Mental Health Problems – How To Avert Them?

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By Dr. Indranil Saha, Psychiatry

The mental or psychological condition of a person can refer to mental health. How good or bad mental health is, depends upon the condition and behavior of that person. Good mental health is a sense of wellbeing, confidence and self-esteem.

What are mental health problems?

Mental health problems range from the worries we all experience as part of everyday life to serious long-term conditions. They can be difficult to clearly diagnose, unlike physical illnesses.

Some of the Most Common Mental Health problems include:

  • Anger.
  • Anxiety and panic attacks.
  • Bipolar disorder.
  • Body dysmorphic disorder (BDD).
  • Borderline personality disorder.
  • Depression.
  • Dissociative disorder.
  • Drugs: It tells the effect of street drugs such as alcohol, cannabis or cocaine.
  • Eating problems.
  • Hearing voices:About voices, who hears them and how to cope if they are a problem.
  • Hypomania and mania.
  • Loneliness.
  • Obsessive-compulsive disorder (OCD).
  • Panic attacks.
  • Paranoia.
  • Phobia.
  • Postnatal depression.
  • Post-traumatic stress disorder (PTSD).
  • Psychotic experiences.
  • Schizophrenia.
  • Self-esteem: Explains how to increase your self-esteem, giving practical suggestions for what you can do and where you can go for support.
  • Self-harm.
  • Sleep problems:Having insomnia and other sleep problems.
  • Stress
  • Suicidal feelings.
  • Tardive dyskinesia.

Causes:

The causes of mental problems:

  1. Genetics (heredity): Mental illnesses sometimes run in families, suggesting that people who have a family member with a mental illness.
  2. Infections: Certain infections have been linked to brain damage and the development of mental illness or the worsening of its symptoms.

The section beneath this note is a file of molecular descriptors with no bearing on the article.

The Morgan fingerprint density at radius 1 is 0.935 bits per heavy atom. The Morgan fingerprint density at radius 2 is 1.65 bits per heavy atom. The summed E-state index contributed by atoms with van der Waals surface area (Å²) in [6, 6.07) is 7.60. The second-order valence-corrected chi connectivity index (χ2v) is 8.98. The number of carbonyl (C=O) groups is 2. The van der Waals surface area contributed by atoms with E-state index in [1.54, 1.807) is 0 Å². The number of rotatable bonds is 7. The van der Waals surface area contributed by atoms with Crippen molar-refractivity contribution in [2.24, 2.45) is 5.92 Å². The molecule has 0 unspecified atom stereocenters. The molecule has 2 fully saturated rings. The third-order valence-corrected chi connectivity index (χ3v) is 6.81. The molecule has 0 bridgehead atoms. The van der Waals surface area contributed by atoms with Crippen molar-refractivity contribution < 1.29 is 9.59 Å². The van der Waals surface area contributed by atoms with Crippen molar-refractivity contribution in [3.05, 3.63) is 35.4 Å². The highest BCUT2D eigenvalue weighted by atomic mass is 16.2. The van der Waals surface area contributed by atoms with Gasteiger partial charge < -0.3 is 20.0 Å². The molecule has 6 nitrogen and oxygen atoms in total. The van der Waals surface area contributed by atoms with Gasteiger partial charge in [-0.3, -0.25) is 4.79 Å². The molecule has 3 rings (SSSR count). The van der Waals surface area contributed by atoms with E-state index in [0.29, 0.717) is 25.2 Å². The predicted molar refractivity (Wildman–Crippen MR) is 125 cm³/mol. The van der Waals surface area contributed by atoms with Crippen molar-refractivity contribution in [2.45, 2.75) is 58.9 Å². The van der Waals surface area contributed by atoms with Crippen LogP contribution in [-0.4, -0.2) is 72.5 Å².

3. Brain defects or injury: Defects in or injury to certain areas of the brain have also been linked to some mental illnesses.
  4. Prenatal damage.
  5. Poor nutrition and exposure to toxins.
  6. Environmental Factors involving setbacks or rebuffs in social or occupational life of a person.

Symptoms:

  • Confused thinking.
  • Prolonged depression (sadness or irritability).
  • Feelings of extreme highs and lows.
  • Excessive fears, worries and anxieties.
  • Social withdrawal.
  • Dramatic changes in eating or sleeping habits.
  • Strong feelings of anger.
  • Strange thoughts (delusions).
  • Seeing or hearing things that aren’t there (hallucinations).
  • Growing inability to cope with daily problems and activities.
  • Suicidal thoughts.
  • Numerous unexplained physical ailments.
  • Substance abuse.

How can we improve our mental health?

A few tips for positive mental health are:

  1. Talk about or express your feelings.
  2. Exercise regularly.
  3. Eat healthy meals.
  4. Get enough sleep.
  5. Spend time with friends and loved ones.
  6. Develop new skills.
  7. Relax and enjoy your hobbies.
  8. Set realistic goals.
  9. Talk to your GP or a health professional.